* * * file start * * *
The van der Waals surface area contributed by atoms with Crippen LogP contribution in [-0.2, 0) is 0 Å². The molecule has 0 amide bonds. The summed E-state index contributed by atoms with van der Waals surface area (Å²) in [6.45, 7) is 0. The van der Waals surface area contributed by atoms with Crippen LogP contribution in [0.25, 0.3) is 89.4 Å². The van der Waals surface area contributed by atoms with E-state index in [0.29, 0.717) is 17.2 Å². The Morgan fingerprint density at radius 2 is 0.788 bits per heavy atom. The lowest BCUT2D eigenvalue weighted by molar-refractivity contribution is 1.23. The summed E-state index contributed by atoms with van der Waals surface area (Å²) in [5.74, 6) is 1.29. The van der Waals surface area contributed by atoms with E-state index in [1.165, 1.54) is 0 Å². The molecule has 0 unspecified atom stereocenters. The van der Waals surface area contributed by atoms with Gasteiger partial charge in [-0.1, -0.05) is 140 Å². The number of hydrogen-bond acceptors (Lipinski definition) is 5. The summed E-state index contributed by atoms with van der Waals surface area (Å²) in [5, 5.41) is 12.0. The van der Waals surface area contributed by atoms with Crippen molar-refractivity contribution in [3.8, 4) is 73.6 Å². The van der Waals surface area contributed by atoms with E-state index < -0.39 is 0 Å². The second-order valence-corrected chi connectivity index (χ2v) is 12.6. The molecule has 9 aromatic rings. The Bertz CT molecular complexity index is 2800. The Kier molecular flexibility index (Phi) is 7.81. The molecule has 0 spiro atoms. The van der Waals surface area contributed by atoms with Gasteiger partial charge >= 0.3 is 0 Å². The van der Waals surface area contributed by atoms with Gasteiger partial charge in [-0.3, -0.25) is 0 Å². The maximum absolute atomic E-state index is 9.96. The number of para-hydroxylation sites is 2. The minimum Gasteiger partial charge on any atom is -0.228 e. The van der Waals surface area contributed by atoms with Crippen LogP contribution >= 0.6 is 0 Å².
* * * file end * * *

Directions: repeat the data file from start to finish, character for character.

The van der Waals surface area contributed by atoms with Crippen LogP contribution in [-0.2, 0) is 0 Å². The molecule has 0 amide bonds. The summed E-state index contributed by atoms with van der Waals surface area (Å²) in [6.45, 7) is 0. The van der Waals surface area contributed by atoms with Crippen LogP contribution in [0.25, 0.3) is 89.4 Å². The van der Waals surface area contributed by atoms with E-state index in [0.29, 0.717) is 17.2 Å². The Morgan fingerprint density at radius 2 is 0.788 bits per heavy atom. The lowest BCUT2D eigenvalue weighted by molar-refractivity contribution is 1.23. The summed E-state index contributed by atoms with van der Waals surface area (Å²) in [5.74, 6) is 1.29. The van der Waals surface area contributed by atoms with E-state index in [1.165, 1.54) is 0 Å². The molecule has 0 unspecified atom stereocenters. The van der Waals surface area contributed by atoms with Gasteiger partial charge in [-0.1, -0.05) is 140 Å². The number of hydrogen-bond acceptors (Lipinski definition) is 5. The summed E-state index contributed by atoms with van der Waals surface area (Å²) in [5, 5.41) is 12.0. The van der Waals surface area contributed by atoms with Crippen molar-refractivity contribution in [3.8, 4) is 73.6 Å². The van der Waals surface area contributed by atoms with E-state index < -0.39 is 0 Å². The second-order valence-corrected chi connectivity index (χ2v) is 12.6. The molecule has 9 aromatic rings. The Bertz CT molecular complexity index is 2800. The Kier molecular flexibility index (Phi) is 7.81. The molecule has 0 spiro atoms. The van der Waals surface area contributed by atoms with Gasteiger partial charge >= 0.3 is 0 Å². The van der Waals surface area contributed by atoms with Gasteiger partial charge in [-0.3, -0.25) is 0 Å². The maximum absolute atomic E-state index is 9.96. The number of para-hydroxylation sites is 2. The minimum Gasteiger partial charge on any atom is -0.228 e. The van der Waals surface area contributed by atoms with Crippen LogP contribution >= 0.6 is 0 Å².